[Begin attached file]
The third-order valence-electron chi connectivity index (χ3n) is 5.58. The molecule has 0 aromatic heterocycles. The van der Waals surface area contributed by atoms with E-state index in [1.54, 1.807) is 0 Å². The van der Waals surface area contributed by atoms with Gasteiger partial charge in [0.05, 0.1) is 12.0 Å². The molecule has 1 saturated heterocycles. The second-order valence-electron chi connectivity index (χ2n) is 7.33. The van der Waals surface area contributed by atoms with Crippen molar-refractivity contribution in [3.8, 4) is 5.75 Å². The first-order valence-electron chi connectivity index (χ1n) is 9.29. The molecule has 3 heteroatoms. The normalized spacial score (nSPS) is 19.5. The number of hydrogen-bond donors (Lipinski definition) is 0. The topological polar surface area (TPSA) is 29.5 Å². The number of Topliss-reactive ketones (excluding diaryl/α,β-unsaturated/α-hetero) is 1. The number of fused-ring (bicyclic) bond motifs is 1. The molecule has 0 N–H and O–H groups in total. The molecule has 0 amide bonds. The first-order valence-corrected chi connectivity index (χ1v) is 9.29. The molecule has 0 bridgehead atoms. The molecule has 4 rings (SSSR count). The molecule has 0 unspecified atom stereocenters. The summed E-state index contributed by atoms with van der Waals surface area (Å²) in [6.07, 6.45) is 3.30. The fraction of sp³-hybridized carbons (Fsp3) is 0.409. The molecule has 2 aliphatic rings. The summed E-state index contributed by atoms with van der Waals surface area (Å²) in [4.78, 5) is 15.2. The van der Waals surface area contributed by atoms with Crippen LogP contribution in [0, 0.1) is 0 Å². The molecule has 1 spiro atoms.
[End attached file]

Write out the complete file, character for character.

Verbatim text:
The third-order valence-electron chi connectivity index (χ3n) is 5.58. The molecule has 0 aromatic heterocycles. The van der Waals surface area contributed by atoms with E-state index in [1.54, 1.807) is 0 Å². The van der Waals surface area contributed by atoms with Gasteiger partial charge in [0.05, 0.1) is 12.0 Å². The molecule has 1 saturated heterocycles. The second-order valence-electron chi connectivity index (χ2n) is 7.33. The van der Waals surface area contributed by atoms with Crippen molar-refractivity contribution in [3.8, 4) is 5.75 Å². The first-order valence-electron chi connectivity index (χ1n) is 9.29. The molecule has 3 heteroatoms. The normalized spacial score (nSPS) is 19.5. The number of hydrogen-bond donors (Lipinski definition) is 0. The topological polar surface area (TPSA) is 29.5 Å². The number of Topliss-reactive ketones (excluding diaryl/α,β-unsaturated/α-hetero) is 1. The number of fused-ring (bicyclic) bond motifs is 1. The molecule has 0 N–H and O–H groups in total. The molecule has 0 amide bonds. The first-order valence-corrected chi connectivity index (χ1v) is 9.29. The molecule has 0 bridgehead atoms. The molecule has 4 rings (SSSR count). The molecule has 0 unspecified atom stereocenters. The summed E-state index contributed by atoms with van der Waals surface area (Å²) in [6.07, 6.45) is 3.30. The fraction of sp³-hybridized carbons (Fsp3) is 0.409. The molecule has 2 aliphatic rings. The summed E-state index contributed by atoms with van der Waals surface area (Å²) in [4.78, 5) is 15.2. The van der Waals surface area contributed by atoms with Crippen LogP contribution in [0, 0.1) is 0 Å². The molecule has 1 spiro atoms.